Prove these identities.

(Gonna be honest I don't even know how to start these and my textbook has no examples. Joy.)

\(ln|sin\theta|=\frac{1}{2}(ln|1-cos(2\theta)|-ln2)\)

\(ln|cos\theta|=\frac{1}{2}(ln|1+cos(2\theta)|-ln2)\)

AdamTaurus May 13, 2019

#1**+1 **

Note that

cos2θ = 1 -2sin^2θ

So

(1/2) ( Ln l 1 - cos2θ l - ln (2) ) =

(1/2) ( Ln l 1 - (1 - 2sin^2θ) l - ln( 2) ) =

(1/2) ( Ln l 2sin^2 θl - Ln (2) ) =

{By a log property Ln (a *b) = Ln a + Ln b ) ( and Ln l 2l = Ln(2) )

(1/2) ( Ln (2) + Ln l sin^2θ l - Ln (2) ) =

[ Note that l sin^2 θ l = sin^2 θ ] so we have

(1/2) Ln (sin^2 θ) =

Ln (sin^2 θ)^(1/2) =

Ln √ [ sin^2 θ ]

And note, AT that....... Ln l sin θ l is defined as Ln √ [ sin^2 θ ]

So....the right side = the left side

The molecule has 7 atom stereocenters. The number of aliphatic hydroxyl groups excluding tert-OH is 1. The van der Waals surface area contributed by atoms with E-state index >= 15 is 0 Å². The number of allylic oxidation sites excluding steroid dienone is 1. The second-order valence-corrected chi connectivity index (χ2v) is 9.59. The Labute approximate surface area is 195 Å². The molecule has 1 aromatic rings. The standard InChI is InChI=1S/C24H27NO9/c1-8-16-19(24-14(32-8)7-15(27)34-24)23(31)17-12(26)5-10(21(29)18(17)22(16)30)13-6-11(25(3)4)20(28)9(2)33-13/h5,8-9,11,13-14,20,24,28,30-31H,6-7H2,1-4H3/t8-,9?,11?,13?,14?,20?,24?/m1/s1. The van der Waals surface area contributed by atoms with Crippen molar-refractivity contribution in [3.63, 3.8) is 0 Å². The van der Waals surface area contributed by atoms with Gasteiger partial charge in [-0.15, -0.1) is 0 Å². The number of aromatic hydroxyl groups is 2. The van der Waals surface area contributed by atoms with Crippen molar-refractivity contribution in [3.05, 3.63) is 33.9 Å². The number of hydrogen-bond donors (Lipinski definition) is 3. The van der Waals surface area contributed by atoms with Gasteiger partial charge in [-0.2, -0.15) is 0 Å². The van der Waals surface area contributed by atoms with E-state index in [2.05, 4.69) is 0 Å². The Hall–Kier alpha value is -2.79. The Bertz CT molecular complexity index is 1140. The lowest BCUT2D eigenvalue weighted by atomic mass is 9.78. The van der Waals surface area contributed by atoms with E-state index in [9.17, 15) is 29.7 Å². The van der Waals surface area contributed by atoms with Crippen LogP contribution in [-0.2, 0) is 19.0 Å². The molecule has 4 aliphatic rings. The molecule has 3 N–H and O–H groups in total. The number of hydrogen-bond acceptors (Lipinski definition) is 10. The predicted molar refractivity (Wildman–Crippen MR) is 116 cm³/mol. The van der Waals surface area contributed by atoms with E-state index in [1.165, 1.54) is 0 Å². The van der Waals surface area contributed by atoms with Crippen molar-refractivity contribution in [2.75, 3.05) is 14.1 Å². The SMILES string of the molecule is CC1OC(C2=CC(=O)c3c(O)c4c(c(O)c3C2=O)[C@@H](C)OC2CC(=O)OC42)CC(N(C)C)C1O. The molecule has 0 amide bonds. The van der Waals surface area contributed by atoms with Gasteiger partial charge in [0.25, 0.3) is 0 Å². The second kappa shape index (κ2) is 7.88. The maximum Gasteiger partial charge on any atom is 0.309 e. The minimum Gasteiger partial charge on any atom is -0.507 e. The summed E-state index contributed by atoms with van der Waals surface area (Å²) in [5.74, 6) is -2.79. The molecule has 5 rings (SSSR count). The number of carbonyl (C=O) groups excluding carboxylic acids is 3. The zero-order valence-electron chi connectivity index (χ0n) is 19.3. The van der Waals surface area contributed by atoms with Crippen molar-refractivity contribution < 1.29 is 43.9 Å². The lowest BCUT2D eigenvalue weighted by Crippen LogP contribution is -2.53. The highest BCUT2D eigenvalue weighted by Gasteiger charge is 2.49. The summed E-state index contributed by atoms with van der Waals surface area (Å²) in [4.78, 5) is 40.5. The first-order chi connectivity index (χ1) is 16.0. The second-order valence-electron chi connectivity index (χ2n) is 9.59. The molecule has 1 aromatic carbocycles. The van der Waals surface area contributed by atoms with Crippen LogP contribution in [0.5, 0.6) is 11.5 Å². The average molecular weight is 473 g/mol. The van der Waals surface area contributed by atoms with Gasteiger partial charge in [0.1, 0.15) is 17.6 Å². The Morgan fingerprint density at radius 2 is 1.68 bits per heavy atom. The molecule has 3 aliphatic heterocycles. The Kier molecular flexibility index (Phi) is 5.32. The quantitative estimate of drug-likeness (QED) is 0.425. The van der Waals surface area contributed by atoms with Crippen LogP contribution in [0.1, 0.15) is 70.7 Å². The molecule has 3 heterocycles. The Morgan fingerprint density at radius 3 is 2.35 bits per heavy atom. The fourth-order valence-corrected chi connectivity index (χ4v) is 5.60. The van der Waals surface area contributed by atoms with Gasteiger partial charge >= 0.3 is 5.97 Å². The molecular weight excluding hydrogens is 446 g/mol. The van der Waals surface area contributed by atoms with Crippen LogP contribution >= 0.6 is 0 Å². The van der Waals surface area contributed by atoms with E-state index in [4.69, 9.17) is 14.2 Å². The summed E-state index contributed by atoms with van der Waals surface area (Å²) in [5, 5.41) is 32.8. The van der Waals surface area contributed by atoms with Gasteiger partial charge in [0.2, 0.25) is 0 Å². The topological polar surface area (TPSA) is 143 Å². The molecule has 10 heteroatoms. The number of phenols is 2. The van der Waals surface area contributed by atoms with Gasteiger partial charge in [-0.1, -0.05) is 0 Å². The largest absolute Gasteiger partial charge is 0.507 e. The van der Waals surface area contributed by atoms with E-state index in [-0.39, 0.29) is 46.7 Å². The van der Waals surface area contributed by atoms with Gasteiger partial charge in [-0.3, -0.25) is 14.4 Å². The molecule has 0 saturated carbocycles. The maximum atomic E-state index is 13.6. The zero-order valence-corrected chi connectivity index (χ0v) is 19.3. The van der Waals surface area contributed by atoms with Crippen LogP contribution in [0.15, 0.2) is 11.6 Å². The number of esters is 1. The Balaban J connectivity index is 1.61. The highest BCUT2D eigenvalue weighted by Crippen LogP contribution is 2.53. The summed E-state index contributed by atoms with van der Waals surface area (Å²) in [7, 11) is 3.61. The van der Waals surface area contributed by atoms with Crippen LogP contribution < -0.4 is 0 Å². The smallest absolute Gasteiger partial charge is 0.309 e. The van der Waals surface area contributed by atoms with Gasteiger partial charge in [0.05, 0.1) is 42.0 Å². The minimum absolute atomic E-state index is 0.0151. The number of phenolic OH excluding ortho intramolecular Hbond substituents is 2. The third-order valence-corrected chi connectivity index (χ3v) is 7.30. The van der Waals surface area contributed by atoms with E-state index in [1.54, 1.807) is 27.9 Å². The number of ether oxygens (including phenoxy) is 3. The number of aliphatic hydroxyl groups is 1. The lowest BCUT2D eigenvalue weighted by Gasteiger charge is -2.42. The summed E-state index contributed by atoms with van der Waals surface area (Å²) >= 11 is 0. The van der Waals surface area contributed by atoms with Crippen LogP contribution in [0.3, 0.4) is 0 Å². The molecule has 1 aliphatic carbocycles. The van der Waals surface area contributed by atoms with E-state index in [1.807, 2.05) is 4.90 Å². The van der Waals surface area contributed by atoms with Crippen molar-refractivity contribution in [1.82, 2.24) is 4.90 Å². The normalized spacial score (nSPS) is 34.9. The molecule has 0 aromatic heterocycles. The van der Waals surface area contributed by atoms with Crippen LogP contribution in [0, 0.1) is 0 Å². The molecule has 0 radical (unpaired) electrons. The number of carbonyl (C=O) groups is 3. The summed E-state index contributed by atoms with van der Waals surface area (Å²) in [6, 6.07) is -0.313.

CPhill May 13, 2019

#2**+1 **

The second one is similar if you note that

cos 2θ = 2cos^2θ - 1

See if you can do this one.....if not....I'll see if I can re-create the scene of the crime ....

CPhill May 13, 2019

#3**+1 **

I figured out the second one thanks. It's nice on these ones because you know the answer you have to get so if you don't get it you did something wrong.

Also, it's always been frustrating to my OCD personality that **natural log** is notated **ln** instead of **nl**.

AdamTaurus
May 13, 2019